In a nutshell: It's gmail for your phone. And then some. You get a new number (that's the big downside, at least initially) from which you can get a ton of utility from the voice side of your phone. Frankly, it's almost too much to list here. But we'll give it a shot:
- Call screening: Listen in before accepting a call.
- Block calls.
- SMS: Send, receive, store SMS messages. Read, search and forward them from the Web.
- Place calls: Call any number in the U.S. for free.
- Take calls: Your Google Voice number can ring a number of phones.
- Call routing: Select which phones ring based on who is calling.
- Voicemail transcription: Get a voicemail, and it's automatically transcribed and e-mailed.
- Listen to voicemail online or on your phone.
- Notifications: Get notification of voicemails via SMS or e-mail.
- Personalized greetings: Have one for your friends. Another for co-workers. Another for your boss. Another for your spouse. You get the idea.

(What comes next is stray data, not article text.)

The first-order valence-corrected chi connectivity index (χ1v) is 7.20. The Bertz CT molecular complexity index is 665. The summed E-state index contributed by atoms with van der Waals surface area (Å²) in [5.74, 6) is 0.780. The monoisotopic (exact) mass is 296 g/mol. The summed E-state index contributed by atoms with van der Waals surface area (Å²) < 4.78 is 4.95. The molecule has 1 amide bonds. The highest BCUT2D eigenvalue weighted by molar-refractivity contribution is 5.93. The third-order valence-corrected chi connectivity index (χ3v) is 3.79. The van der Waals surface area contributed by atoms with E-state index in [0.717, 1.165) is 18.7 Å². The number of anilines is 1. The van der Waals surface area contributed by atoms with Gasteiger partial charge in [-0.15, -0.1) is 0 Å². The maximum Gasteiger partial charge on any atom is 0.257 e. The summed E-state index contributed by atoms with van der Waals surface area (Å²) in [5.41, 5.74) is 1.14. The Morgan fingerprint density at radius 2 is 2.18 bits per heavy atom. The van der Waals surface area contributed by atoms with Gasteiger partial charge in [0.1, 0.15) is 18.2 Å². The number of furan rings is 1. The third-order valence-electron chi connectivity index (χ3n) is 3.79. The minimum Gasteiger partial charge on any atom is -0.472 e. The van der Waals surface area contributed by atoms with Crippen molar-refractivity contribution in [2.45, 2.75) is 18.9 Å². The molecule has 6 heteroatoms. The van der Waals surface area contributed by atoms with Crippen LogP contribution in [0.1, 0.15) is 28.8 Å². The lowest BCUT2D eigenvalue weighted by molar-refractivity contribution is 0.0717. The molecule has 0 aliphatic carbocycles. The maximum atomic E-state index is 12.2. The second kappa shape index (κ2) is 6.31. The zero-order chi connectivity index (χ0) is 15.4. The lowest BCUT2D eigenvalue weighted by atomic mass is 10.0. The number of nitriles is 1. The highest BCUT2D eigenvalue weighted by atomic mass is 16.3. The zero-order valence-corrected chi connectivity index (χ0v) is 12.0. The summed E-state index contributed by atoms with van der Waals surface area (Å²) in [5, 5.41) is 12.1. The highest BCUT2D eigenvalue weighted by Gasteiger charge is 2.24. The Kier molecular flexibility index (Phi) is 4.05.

- Conference calling.
- Record calls. (legal issues there?)
- Call switch: Pass the call off from one phone to another. (Just because you can!)
And many, many more! (OK, a few). There are videos to go with each of the above features, and a few more, over at the Google Voice page. For now, here's what you need to know:
GrandCentral stopped taking new sign-ups a long while ago. But the lucky ones who got in in the beginning should have access to Google Voice in the next few days. Google will "be opening it up to others soon." Oh, and have we mentioned that all this is free?
OK, let's tie this in with Windows Mobile, shall we? We all know that a (current) WinMo phone basically is a mobile version of Windows (Windows CE) with a phone radio bootstrapped to it. This brings power to that end of things. Sure, there are third-party companies out there that will do some of what Google Voice promises (voicemail transcription, mainly). But now it's being brought under one roof. Seriously, go check out those videos.
All you have to do is give yourself up to The Google.